Extractions & Oral Surgery

EXTRACTIONS /MINOR ORAL SURGERY

At some stage of their lives, most people will need to have one or more of their teeth removed. This can be for a number of different reasons and can be done under local or general anaesthetic.

Local anaesthetic

An injection is given in the gum, close to the tooth to be removed, to completely numb the area. The patient is awake during the procedure and although they may feel a little pressure during the extraction, they will feel no pain.

General anaesthetic

The patient is temporarily sent to sleep whilst the tooth extraction is carried out and so will be unconscious during the procedure. This method is usually only used if the extraction is likely to be particularly complicated, if the patient is very nervous or has special needs. Most general anaesthetics are performed in a hospital setting.

There are four main reasons for removing teeth:

Impacted teeth

The tooth has been prevented from growing into the correct position, by bone or other teeth and is causing problems. This is the most common reason for wisdom teeth extractions.

Orthodontic treatment

Teeth will be removed to make space in an overcrowded mouth to allow the remaining teeth to come through straight, or prior to realignment as requested by an orthodontist.

Severe decay or damage

Teeth may have to be removed because they are badly damaged or decayed that they cannot be repaired.

Gum disease

Gum disease can progress so far that the teeth become loose and have to be removed.

Surgical extractions

Surgical extractions can be performed under a local anaesthetic. After the area is numbed, the gum is cut gently and moved to one side exposing the tooth. The nurse will suction around the wound to enable the dentist to see the tooth. In some cases the tooth is cut into pieces to aid its removal. Following the tooth removal, the wound is washed and the gum stitched into place.

The dentist may use dissolvable stitches. Some dentists prefer to use non-dissolving stitches and will make an appointment to remove them, usually between 1 and 2 weeks later. If they do need to be removed, then this is usually straightforward and painless.

As with any other operation, it is common to have discomfort following surgical extraction. Most patients find that any pain is easily treated by using their usual painkillers and using ice packs. However, if the pain becomes severe, a return to the dentist will be necessary.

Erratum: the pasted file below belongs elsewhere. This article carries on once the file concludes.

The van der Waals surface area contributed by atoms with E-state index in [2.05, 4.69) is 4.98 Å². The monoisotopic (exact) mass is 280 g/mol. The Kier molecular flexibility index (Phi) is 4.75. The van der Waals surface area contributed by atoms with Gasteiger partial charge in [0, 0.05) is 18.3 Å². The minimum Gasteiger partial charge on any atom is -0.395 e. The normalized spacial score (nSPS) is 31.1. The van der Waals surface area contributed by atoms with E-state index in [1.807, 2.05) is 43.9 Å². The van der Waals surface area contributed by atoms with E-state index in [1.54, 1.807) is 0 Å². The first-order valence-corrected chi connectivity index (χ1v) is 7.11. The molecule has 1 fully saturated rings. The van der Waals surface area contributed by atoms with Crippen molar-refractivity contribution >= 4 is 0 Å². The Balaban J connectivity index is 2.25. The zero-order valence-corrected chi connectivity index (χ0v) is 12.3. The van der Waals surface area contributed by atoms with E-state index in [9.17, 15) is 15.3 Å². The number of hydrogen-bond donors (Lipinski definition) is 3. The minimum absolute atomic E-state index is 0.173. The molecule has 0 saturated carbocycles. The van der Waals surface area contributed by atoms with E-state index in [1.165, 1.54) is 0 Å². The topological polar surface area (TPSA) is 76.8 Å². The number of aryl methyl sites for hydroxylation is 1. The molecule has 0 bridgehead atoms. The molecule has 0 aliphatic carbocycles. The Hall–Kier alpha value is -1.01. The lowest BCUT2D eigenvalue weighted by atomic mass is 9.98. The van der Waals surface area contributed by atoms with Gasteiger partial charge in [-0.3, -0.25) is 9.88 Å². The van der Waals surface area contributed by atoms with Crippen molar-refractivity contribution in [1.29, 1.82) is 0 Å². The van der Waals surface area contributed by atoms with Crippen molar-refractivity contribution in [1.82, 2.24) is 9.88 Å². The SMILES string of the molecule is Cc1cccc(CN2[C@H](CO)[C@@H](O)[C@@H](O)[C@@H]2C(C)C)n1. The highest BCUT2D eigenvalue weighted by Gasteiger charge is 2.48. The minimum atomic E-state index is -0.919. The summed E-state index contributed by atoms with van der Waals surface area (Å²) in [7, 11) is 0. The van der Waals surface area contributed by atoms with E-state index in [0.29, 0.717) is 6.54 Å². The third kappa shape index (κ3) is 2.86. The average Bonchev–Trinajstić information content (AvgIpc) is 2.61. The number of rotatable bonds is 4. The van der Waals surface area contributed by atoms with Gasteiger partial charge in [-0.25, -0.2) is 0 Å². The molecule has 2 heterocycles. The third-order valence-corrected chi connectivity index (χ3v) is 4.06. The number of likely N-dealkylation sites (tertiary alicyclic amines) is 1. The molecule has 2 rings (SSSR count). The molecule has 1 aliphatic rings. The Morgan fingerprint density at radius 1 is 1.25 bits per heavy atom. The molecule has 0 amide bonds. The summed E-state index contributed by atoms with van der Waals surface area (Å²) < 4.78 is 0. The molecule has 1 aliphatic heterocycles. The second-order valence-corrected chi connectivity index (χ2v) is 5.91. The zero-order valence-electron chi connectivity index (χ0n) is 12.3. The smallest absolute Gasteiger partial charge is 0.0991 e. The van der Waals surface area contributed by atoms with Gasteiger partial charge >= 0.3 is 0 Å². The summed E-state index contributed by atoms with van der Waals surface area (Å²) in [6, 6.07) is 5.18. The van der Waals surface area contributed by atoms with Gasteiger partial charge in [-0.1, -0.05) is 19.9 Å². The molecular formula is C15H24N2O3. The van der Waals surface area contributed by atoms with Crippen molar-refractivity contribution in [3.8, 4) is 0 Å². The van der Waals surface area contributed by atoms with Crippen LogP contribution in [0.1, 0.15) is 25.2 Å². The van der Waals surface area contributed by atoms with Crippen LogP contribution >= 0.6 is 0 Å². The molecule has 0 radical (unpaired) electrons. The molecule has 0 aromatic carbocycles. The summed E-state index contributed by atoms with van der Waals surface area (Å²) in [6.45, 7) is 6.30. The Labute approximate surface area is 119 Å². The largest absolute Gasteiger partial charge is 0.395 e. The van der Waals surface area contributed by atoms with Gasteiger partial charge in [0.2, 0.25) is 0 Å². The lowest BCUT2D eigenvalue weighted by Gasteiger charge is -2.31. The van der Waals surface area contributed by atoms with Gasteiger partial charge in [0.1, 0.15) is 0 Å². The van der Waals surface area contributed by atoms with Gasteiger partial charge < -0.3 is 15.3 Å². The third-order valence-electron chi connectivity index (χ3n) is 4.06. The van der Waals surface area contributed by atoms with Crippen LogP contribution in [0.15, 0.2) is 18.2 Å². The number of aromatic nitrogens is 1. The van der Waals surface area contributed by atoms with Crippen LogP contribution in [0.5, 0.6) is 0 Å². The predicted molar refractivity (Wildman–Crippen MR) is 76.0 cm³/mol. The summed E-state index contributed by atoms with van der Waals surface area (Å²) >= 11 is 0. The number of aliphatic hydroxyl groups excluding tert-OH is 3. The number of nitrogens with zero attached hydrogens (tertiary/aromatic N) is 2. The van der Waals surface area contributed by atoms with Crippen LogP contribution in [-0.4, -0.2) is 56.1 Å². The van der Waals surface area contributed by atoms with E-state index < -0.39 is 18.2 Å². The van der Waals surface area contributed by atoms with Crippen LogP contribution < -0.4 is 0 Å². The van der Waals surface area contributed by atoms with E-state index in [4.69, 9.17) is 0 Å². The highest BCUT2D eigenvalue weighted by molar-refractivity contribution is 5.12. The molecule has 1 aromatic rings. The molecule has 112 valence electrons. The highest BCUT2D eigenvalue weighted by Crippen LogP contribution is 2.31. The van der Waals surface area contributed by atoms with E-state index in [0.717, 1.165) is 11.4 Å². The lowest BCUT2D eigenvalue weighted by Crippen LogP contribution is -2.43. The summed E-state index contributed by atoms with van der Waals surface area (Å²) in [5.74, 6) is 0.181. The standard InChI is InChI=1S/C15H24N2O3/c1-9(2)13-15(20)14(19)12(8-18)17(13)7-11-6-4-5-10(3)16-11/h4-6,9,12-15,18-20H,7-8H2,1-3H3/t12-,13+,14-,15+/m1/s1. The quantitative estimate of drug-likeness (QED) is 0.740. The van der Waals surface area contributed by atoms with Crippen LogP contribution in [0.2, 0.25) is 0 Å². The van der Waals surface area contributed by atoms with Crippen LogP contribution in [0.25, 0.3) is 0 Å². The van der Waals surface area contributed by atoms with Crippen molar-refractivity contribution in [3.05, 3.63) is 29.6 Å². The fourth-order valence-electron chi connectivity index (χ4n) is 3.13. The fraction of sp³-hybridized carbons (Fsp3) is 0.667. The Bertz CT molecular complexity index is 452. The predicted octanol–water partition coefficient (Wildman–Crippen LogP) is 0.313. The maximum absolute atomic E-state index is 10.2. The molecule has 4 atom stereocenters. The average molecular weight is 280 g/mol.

What should you do following tooth extraction?

Once a tooth has been removed it is important to allow time for a blood clot to form in the hole (tooth socket) where the tooth was, to begin the healing process. It is therefore important that the extraction site is not disturbed;

  • Do not rinse the mouth for at least 24 hours.
     

  • The dentist may ask you to bite on a gauze pad to encourage the clotting process.
     

  • Avoid vigorous exercise, smoking and eating food on the affected side of the mouth for three to four days.
     

  • Brush your teeth gently with a soft toothbrush during the first few days after the extraction but avoid the extraction site itself.
     

  • Restrict yourself to soft diet for two weeks after any dental extraction.
     

  • Start using warm salty water mouthwashes the day after the tooth was extracted (one teaspoon of salt to a small tumbler of warm water).
     

  • It is quite normal to experience some swelling to the face after a tooth extraction and an ice pack may help to reduce this.
     

  • A little pain or some discomfort may be felt after an extraction and the dentist may prescribe some medication or pain killers to reduce it.
     

  • Contact the dentist if the pain got worse or become severe.

What to do if the socket continues to bleed?

The most important thing is to stay calm. The amount of blood loss appears greater because of all the saliva that is mixed with it.

Remove all of the clots in the mouth, if necessary with clean fingers. Take a swab or clean hankie and put it under the hot tap. Wring the gauze dry and place it directly over the wound and bite hard. The swab should be kept inside the mouth for at least 15 minutes. This will stop 90 percent of all bleeding sockets.

If the bleeding persists, contact the dental surgery immediately.

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St Leonards-on-sea TN37 6BS

Tel: 01424 423033

Email: info@warriorsquaredental.co.uk

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